Or a product that is not associated with platform will always end up being replaced by a product that can run on a platform (A Product is useless Without a platform, or more accurately and PRECISELY, a platform-less product Will Always Be Replaced by year equivalent platform-ized product). The important thing is to give third parties the opportunity to develop their own apps for grafting on the platform automatically, after which everything will happen naturally (He just needed to enable third-party developers to do it, and It Would Happen Automatically ).

This is not to launch the first products to hope to make an open platform, magic and stretch a second time, what Google already tried without success (We can not keep Launching products and pretending we'll turn 'em Into magical beautiful extensible platforms Later. We've Tried That and it's not working), but rather to start with the platform, and then use it for all products and services. While not perfect from the start, there will be time after the polish, the important thing to do now. Because even if it is not too late, more and more Google expects it will be difficult and expensive to properly implement this strategy:

    The Golden Rule of Platforms, "Eat Your Own dogfood" Can Be rephrased as "Start with a Platform, and Then Use it for Everything." You can not just bolt it on Later. Certainly Not Easily At Any rate - ask anyone WORKED Who is platformizing MS Office. Or is anyone Who WORKED platformizing Amazon. If you delay it, it'll Be Ten Times As Much work're just doing it Correctly up front. You can not cheat. You Can not Have secret back doors for internal apps to get special priority access, not for ANY Reason. You Need to solve the hard Problems up front.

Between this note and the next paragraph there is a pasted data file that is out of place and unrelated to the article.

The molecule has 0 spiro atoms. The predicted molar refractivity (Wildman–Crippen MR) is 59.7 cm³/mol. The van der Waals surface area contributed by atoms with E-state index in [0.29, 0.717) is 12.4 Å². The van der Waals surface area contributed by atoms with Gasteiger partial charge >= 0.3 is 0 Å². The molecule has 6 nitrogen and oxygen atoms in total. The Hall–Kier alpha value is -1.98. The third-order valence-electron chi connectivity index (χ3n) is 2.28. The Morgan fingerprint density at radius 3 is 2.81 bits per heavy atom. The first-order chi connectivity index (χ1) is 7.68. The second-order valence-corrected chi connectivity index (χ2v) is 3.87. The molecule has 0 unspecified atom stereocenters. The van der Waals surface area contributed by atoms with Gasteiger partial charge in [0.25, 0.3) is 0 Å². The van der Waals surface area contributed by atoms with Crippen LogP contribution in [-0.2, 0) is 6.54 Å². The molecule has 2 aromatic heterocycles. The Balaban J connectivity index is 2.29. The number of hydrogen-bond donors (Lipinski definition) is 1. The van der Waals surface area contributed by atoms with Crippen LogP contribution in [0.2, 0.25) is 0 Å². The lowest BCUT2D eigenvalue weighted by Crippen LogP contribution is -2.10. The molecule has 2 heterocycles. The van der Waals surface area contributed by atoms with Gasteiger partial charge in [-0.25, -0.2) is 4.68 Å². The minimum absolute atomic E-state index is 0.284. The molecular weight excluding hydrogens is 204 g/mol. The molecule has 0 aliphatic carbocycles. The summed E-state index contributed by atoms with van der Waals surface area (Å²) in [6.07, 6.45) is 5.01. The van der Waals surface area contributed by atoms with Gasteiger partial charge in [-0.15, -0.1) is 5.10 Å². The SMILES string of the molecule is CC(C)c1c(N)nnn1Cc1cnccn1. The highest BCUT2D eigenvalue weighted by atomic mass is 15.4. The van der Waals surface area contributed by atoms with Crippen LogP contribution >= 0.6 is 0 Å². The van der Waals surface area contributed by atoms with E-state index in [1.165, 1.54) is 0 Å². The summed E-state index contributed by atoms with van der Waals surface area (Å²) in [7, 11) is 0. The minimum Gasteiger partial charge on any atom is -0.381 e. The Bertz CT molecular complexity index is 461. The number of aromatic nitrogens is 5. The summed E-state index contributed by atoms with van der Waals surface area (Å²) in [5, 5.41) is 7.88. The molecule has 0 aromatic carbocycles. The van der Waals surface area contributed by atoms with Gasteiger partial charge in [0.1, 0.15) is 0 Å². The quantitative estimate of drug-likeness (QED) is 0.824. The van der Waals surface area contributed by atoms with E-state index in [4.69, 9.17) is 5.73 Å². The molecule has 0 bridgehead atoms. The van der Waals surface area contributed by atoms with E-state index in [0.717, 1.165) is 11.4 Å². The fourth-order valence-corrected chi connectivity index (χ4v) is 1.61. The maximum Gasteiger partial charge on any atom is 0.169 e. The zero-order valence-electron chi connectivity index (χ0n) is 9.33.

I'm Not Saying it's too late for us, along the goal we wait, the closer we get to Being Too Late.

I stop here a summary of his analysis, he pondered for 6 years (This post has-been six years in the making), to complete the question that came to my reading of this post:

What would Google if it was a platform?

It is already hard to understand what Google, if a company is about to build $ 200 billion (I still remember when Eric Schmidt said he wanted to make Google a media company weighing ... ... $ 100 billion) (it looks old, it was two years ago !!!), which began as a search engine (Search), then an advertising (Ads), prior to its many products and services many apps (Search, Ads & Apps), then add the social to Google + would be expected now centralize all of this on its platform.

Generally, the approach "beta" Google is important, since the use or not users of the products that launched the company can determine their abandonment or replacement, but the launch of Google + there just three months suggests Google is betting that this time much bigger than what came before, playing directly in the field of Facebook.

Do they succeed without opening the platform Google + third-party developers, as Facebook has to do is one of the key questions posed by the long analysis of Steve Yegge, an engineer at Google. Anyway thank you to him. I also encourage you to read reviews.

What do you think of this analysis vs. platform. product / service, and do you think Google + eventually succeed where his previous attempts to break into the office have failed?